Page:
They are associated with wind rather than fire, for a start – the Chinese word for tornado (lóng juǎn fēng) translates word for word as “swirling-dragon-wind“. And Chinese dragons are also different to the regal Sumerian “ušum-gal”, a mythical, lion-jawed, snake-bodied creature from the ancient Middle East. Around the world, and in many different languages, people have come up with words that more or less mean dragon – but how they picture them, and whether they see these beings as sacred, friendly, deadly, or just a bit annoying, varies hugely across cultures.

These dragon-like creatures do have one thing in common: they tend to share traits with real-life animals, and reflect our interactions with and feelings about the natural world. Here’s a trip through history in pursuit of these global dragon myths and their real-life inspiration – and what they can teach us about our own relationship with nature.

A mythological dragon creature called “mušhuššu” in Akkadian, depicted on the Ishtar Gate from Babylon (Credit: Getty Images)

The oldest word for dragon?

More than 4,000 years ago, a scribe in ancient Mesopotamia – the Middle Eastern region that is now part of Iraq – wrote a curious word on a clay tablet: “ušum-gal“. The word is in Sumerian, humanity’s oldest written language, and is believed to be the oldest known word for dragon. It’s composed of the words “gal” (big) and “ušum” (“snake“).

But what kind of creature is an “ušum-gal”, actually – and does it have a still-living, real-life counterpart in the Middle East?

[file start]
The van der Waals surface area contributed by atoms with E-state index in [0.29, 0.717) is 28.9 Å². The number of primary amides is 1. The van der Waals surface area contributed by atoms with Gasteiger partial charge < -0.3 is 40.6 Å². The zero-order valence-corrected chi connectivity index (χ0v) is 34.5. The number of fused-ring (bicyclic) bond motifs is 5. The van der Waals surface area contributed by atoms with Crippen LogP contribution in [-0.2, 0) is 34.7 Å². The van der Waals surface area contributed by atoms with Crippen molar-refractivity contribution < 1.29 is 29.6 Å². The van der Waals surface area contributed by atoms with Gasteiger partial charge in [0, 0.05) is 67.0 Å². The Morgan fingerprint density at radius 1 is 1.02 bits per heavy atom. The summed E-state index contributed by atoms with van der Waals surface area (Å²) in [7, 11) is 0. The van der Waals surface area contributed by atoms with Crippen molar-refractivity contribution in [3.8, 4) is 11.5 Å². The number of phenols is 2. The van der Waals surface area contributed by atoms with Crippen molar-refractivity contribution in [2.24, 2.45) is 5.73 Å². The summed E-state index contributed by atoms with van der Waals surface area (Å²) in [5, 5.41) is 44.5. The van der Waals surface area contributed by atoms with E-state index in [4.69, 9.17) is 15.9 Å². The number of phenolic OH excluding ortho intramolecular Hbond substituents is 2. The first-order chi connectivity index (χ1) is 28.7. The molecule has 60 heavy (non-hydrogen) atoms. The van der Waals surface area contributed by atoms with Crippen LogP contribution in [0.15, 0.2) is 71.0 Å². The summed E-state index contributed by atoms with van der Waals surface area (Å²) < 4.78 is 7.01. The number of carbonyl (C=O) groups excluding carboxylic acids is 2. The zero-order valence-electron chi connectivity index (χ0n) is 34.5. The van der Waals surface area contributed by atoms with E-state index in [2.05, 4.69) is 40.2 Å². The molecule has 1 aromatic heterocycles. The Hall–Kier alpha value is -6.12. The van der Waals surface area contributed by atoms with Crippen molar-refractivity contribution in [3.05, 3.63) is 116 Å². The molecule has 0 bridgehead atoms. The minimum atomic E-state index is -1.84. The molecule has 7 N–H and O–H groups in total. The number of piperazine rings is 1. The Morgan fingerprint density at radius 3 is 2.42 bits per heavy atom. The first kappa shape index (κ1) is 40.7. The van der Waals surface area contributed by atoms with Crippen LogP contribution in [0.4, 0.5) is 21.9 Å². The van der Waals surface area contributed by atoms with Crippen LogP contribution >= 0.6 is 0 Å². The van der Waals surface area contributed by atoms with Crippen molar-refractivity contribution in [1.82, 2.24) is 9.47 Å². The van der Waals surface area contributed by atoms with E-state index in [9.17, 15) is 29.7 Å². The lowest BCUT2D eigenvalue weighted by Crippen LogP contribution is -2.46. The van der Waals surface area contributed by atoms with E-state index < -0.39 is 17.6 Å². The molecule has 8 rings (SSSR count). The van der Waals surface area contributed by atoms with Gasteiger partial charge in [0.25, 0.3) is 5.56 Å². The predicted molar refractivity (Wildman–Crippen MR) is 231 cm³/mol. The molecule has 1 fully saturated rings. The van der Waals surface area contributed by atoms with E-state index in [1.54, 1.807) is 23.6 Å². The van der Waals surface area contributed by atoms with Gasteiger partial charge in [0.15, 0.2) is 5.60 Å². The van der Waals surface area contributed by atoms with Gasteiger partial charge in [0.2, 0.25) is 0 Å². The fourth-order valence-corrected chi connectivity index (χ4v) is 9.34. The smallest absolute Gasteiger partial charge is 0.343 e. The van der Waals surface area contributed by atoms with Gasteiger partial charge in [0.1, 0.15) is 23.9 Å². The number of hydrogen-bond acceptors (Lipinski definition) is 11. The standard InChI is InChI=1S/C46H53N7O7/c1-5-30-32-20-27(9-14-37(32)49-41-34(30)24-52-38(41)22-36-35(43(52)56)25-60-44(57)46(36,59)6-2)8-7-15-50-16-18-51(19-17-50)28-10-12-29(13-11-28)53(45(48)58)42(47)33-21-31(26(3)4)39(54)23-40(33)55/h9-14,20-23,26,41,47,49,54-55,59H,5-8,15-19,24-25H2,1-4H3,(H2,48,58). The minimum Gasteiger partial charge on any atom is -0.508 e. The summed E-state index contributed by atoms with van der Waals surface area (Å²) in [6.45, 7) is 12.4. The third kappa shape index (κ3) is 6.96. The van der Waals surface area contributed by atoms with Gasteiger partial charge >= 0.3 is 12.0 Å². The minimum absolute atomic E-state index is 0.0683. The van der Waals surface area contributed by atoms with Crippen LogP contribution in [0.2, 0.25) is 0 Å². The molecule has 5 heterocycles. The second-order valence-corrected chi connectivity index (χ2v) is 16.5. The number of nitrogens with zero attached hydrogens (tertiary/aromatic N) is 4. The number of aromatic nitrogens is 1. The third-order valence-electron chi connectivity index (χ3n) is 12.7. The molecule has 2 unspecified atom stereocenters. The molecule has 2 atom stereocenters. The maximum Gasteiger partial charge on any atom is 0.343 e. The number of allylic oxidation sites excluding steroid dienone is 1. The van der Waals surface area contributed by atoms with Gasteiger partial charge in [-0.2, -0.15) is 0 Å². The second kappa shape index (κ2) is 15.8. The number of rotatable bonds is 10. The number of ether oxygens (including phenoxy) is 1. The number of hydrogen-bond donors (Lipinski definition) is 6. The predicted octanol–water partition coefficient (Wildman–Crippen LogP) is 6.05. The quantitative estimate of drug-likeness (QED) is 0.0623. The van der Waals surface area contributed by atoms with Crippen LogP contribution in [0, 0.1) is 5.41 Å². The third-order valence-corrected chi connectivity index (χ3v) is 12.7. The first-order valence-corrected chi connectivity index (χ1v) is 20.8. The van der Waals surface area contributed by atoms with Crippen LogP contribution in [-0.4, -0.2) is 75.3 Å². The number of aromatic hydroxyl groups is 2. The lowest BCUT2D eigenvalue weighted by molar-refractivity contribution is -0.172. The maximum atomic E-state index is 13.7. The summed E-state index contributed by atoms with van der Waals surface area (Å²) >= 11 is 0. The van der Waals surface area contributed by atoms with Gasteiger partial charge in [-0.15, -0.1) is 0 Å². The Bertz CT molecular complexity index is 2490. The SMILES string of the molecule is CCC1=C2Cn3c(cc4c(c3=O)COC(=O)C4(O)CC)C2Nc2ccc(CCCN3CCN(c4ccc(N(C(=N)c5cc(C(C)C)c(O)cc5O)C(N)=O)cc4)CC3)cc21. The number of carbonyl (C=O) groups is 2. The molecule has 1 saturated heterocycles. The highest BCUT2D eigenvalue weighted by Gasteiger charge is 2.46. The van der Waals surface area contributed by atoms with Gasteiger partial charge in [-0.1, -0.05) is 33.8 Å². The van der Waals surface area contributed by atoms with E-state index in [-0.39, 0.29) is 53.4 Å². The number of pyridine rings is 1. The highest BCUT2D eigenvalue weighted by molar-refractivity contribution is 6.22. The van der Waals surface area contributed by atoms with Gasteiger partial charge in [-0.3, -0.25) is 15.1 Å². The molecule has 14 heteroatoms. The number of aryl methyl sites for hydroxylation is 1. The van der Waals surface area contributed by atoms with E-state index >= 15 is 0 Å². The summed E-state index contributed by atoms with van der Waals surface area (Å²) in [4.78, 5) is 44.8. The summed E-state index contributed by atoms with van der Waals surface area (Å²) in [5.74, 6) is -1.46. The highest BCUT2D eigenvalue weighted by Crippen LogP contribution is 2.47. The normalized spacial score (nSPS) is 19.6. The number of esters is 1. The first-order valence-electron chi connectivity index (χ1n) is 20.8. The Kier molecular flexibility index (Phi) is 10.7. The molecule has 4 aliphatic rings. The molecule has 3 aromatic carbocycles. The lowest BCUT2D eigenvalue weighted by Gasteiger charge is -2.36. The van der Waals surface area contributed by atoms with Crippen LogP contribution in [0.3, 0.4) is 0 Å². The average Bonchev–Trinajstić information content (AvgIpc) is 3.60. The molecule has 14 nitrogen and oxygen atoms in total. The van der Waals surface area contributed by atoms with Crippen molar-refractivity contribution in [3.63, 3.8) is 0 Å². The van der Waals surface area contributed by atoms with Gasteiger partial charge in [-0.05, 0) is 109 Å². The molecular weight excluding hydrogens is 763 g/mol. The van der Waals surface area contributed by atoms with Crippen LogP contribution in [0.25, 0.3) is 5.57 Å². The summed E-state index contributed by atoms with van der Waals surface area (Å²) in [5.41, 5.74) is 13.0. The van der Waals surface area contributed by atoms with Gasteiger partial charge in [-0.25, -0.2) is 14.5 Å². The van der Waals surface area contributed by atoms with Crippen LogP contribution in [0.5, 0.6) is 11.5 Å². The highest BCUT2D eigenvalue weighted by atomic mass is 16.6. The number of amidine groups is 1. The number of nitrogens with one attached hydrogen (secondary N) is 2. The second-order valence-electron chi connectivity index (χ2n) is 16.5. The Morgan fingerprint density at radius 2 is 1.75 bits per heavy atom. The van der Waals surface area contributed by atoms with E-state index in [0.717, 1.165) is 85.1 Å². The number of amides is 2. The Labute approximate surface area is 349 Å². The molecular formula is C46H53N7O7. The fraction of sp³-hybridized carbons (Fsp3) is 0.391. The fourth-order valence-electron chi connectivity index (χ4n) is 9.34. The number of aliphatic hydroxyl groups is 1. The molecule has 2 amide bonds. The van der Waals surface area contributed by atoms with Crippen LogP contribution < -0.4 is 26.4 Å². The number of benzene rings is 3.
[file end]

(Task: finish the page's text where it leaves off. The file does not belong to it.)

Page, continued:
Sumerian texts suggest it was a mythical creature inspired by snakes but also lions, says Jay Crisostomo, a professor of ancient Middle Eastern civilisations and languages at the University of Michigan, whose work includes deciphering and translating original Sumerian clay documents.

“It is one of several mythical creatures [in Sumerian culture] that combined various animals and typically conveyed traits related to wisdom, power and protection,” he says. “The ušum-gal is especially noted for its mouth, so presumably had a large, gaping maw.”

Some dragon myths may have been inspired by lions, which were once widespread (Credit: Getty Images)

In Sumerian texts, the word ušum-gal is often used as a metaphor for a lion or in conjunction with lions as part of a royal fearsome trait, Crisostomo continues. “For example a hymn to the moon god Suen proclaims: ‘Born in the mountains and coming forth in joy, he is a powerful force, a lion, a ‘dragon’ (ušum-gal), a mighty lord. Suen, (with a) mouth like a ‘dragon’s’, ruler of Ur!'”